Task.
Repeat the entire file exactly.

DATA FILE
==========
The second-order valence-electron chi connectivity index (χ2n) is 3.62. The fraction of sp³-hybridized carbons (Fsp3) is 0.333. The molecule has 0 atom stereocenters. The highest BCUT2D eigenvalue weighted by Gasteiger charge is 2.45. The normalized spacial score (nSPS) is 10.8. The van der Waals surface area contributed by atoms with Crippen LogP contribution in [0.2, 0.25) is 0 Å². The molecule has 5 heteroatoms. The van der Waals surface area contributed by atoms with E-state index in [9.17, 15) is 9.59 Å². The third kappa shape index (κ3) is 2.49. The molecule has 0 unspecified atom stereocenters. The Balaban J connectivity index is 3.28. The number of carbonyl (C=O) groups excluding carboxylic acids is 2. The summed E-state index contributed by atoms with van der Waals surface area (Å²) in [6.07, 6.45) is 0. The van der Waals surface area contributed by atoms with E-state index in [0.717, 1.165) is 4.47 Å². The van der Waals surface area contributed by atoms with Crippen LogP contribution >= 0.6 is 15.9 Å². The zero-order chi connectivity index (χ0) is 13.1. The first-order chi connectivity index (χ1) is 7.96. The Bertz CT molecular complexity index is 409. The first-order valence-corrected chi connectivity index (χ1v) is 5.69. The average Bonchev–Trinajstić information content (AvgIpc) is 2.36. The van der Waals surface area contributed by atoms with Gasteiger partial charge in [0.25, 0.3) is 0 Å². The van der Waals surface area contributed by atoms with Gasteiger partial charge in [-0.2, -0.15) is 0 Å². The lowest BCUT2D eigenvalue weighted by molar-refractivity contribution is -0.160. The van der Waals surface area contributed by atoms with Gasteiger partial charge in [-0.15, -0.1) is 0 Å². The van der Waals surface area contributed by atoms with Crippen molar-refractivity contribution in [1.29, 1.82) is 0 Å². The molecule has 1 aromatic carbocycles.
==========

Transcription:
The second-order valence-electron chi connectivity index (χ2n) is 3.62. The fraction of sp³-hybridized carbons (Fsp3) is 0.333. The molecule has 0 atom stereocenters. The highest BCUT2D eigenvalue weighted by Gasteiger charge is 2.45. The normalized spacial score (nSPS) is 10.8. The van der Waals surface area contributed by atoms with Crippen LogP contribution in [0.2, 0.25) is 0 Å². The molecule has 5 heteroatoms. The van der Waals surface area contributed by atoms with E-state index in [9.17, 15) is 9.59 Å². The third kappa shape index (κ3) is 2.49. The molecule has 0 unspecified atom stereocenters. The Balaban J connectivity index is 3.28. The number of carbonyl (C=O) groups excluding carboxylic acids is 2. The summed E-state index contributed by atoms with van der Waals surface area (Å²) in [6.07, 6.45) is 0. The van der Waals surface area contributed by atoms with E-state index in [0.717, 1.165) is 4.47 Å². The van der Waals surface area contributed by atoms with Crippen LogP contribution >= 0.6 is 15.9 Å². The zero-order chi connectivity index (χ0) is 13.1. The first-order chi connectivity index (χ1) is 7.96. The Bertz CT molecular complexity index is 409. The first-order valence-corrected chi connectivity index (χ1v) is 5.69. The average Bonchev–Trinajstić information content (AvgIpc) is 2.36. The van der Waals surface area contributed by atoms with Gasteiger partial charge in [0.25, 0.3) is 0 Å². The van der Waals surface area contributed by atoms with Gasteiger partial charge in [-0.2, -0.15) is 0 Å². The lowest BCUT2D eigenvalue weighted by molar-refractivity contribution is -0.160. The van der Waals surface area contributed by atoms with Gasteiger partial charge in [-0.15, -0.1) is 0 Å². The van der Waals surface area contributed by atoms with Crippen molar-refractivity contribution in [1.29, 1.82) is 0 Å². The molecule has 1 aromatic carbocycles.